September 2020 Vol. 1, No.5
The Mysterious Metaphysical Art of Elisa Pritzker
Shaman Circle #3 
Hand painted on wood, acrylic paints, twigs
12” x 10”
Sometimes in life we are confronted with energies bigger than we are. Then, we enter the realm beyond our conscious understanding. Mankind has grappled with this phenomena since the beginning of time. Volumes have been written by thinkers and seekers to attempt to know the unknowable, to contemplate what and why. Poets, musicians and visual artists often say that the creative ideas seemingly just come and flow through them. In human artistry, a certain kind of inexplicable magic can happen. When it does, the spontaneous creative process sparks dynamically. The artist isn’t thinking or analyzing why. They channel it intrinsically.
Pritzker portrait by Frank Matheis
Shaman Circle #11 [2016-2017]
Hand painted on wood, acrylic paints, twigs, shells
10” x 10”
Elisa Pritzker is an American artist born in Argentina, living in the Hudson Valley of New York. Originally from a creative family in Buenos Aires, her childhood was filled with art and music. At the early age of eight, she started her visual arts education in children’s courses at the Argentine School of Visual Art, where she found her calling that led to a lifelong passion. She recollected simply, “I felt free.” Later, she earned a degree from the School of Ceramics and a Masters from the same School of Visual Arts where she stared as a child. She later taught at both schools. After five years in Spain, living and working in Mallorca and Barcelona, she eventually moved to the US to marry and continue her passion for art.
Now, after 27 years in New York, her work has transmuted from designs that explored the relationship of nature to humanity, to a new spiritual quest. Her current style connects her to the nearly extinct* nomadic Selk’nam tribe, indigenous people of what is now Argentina and Chile. They were brutally slaughtered in the late 19th Century by white settlers. European colonialism carries a harsh history of genocide, but even by the barbaric standards of the era, the mass murder of the Selk’nam was particularly cruel, as they were literally hunted like animals with a bounty on their heads. The tribe of 3,000-4,000 was savagely slaughtered and reduced to only about a hundred survivors, victims of land grabs by white farmers and gold prospectors.
Hudson Valley MOCA, Selk’nam: Spirit, Ceremony, Selves Installation View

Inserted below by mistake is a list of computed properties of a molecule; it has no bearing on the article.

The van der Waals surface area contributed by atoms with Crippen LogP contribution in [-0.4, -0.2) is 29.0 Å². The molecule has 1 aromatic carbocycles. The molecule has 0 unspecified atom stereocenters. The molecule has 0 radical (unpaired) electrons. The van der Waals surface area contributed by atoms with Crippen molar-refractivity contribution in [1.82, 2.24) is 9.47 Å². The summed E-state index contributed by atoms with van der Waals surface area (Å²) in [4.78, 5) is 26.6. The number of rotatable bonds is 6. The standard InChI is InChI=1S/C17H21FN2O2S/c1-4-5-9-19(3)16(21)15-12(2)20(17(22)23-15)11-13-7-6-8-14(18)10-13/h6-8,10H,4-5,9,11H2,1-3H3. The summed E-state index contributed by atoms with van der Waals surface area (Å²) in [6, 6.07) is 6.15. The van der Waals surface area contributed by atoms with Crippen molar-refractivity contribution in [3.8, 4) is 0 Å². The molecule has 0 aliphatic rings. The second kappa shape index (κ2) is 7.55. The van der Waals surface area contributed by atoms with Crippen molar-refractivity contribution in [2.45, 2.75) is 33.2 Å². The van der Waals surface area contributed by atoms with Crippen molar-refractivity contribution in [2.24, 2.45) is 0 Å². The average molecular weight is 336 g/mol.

Hand painted canvas silhouettes, hand-painted stones, human-made and natural elements, texts, short film, PowerPoint
27” x 420" approx.
Shoort and Ulen Shamans 
Acrylic paint on 13oz. primed cotton canvas, stones
62" high x 27" width each approx.
Hudson Valley MOCA, Selk’nam: Spirit, Ceremony, Selves Partial Installation View 
Hand painted canvas silhouettes, hand-painted stones, text
270” x 136" approx.
Circle of Power [2016-2017]
Bull-skull, hand-painted stones, varied human-made and natural elements
In 2005, Pritzker traveled through Patagonia with her husband and five other friends, way down near the southernmost tip of South America to Ushuaia, Argentina, a remote outpost nicknamed the "End of the World." Ushuaia is a tourism base for exploring Tierra del Fuego, the embarkation port for Antarctic and Malvinas Islands cruises, and port of call for South America cruises between Buenos Aires and Valparaiso around Cape Horn. Tired of being around so many people, Pritzker wanted to get away for a solitary walk in the mountains. She recalled, “The land had a surprise for me. A rush of a strong, hot wind hit me in the face. I felt like the land was calling me. I returned back to the group and told my husband that I was startled by the hot wind. He replied, baffled, that there was no wind at all, and it certainly would not be hot. I felt a magical touch, somewhat astounded as if I was hit by a spirit, but I did not know by whom and why. As I returned home, I started to research about the aboriginal inhabitants of that place, and learned about the horrible demise of the Selk’nam people.”
Selk’nam Magic Stone with Elements 
Hand-painted stone, acrylic paints, bone, thread
8” x 8” x 6"
Selk’nam Small Stone 
Hand painted stone, acrylic paints, wood base, objects
3” x 2” x 2.5"